Posted in Brexit, Uncategorized | Tagged: , , , , | Leave a Comment »

No Room for Jingoism

Posted by jonathanfryer on Monday, 3rd April, 2017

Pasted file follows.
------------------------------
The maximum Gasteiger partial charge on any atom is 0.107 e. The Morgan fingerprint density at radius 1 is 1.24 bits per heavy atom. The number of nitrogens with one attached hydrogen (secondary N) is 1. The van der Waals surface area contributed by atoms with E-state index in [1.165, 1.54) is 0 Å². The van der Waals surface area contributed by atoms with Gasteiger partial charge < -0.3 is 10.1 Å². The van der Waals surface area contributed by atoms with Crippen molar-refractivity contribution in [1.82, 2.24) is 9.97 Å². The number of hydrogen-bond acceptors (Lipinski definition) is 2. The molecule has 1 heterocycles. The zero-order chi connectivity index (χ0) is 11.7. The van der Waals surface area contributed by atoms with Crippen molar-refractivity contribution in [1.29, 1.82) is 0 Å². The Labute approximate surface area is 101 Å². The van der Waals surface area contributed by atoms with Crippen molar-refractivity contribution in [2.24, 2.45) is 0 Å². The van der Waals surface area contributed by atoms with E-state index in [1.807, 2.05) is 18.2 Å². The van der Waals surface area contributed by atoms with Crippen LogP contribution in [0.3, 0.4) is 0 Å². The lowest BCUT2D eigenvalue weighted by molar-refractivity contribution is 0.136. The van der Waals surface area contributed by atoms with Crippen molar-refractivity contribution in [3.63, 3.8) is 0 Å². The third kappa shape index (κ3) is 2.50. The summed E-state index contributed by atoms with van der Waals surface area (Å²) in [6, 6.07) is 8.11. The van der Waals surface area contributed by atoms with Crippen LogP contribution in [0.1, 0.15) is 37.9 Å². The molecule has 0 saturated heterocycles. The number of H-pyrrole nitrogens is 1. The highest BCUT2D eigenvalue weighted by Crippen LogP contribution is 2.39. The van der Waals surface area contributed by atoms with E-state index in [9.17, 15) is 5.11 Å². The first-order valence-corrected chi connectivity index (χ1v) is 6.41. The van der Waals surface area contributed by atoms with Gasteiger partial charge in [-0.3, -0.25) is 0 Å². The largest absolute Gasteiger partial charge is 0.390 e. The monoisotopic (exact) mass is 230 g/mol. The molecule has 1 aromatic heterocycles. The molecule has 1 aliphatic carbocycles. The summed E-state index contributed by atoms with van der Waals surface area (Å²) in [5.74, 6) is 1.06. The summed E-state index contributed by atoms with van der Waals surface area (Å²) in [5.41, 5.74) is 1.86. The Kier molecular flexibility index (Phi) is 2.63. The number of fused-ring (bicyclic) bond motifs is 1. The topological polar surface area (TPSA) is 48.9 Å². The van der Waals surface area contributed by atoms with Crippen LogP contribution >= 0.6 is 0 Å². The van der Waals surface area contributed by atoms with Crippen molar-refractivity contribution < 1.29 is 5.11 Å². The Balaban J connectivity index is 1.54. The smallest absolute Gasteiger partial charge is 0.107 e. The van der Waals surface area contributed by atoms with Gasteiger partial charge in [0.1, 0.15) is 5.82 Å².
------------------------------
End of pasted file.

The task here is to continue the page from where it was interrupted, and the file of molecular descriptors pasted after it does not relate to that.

Michael HowardJust four days after Article 50 was triggered by the Prime Minister, a former leader of the Conservative Party, Michael Howard, has declared cheerfully that Mrs May would be prepared to go to war to keep Gibraltar British, just as Margaret Thatcher did over the Falklands. It is hard to imagine a more provocative and inane statement at a time when the British government is preparing to enter negotiations with our current 27 EU partners to leave the European Union. In last year’s EU Referendum, the people of Gibraltar voted almost unanimously for the UK to stay in the Union, as they realise that their position is more secure vis-a-vis Spain that way. Leaving the EU will put them once more into a vulnerable position which could see them being blockaded by Spain as the frontier with Spain will become an EU external border. As if that were not bad enough, threatening possible military action over Gibraltar is a red rag to a bull to the fiercely proud Spanish. Moreover, it gives the impression that Britain has learnt nothing from its four decades of EU membership and how the EU has helped resolve contentious issues peacefully on a continent previously torn asunder by wars.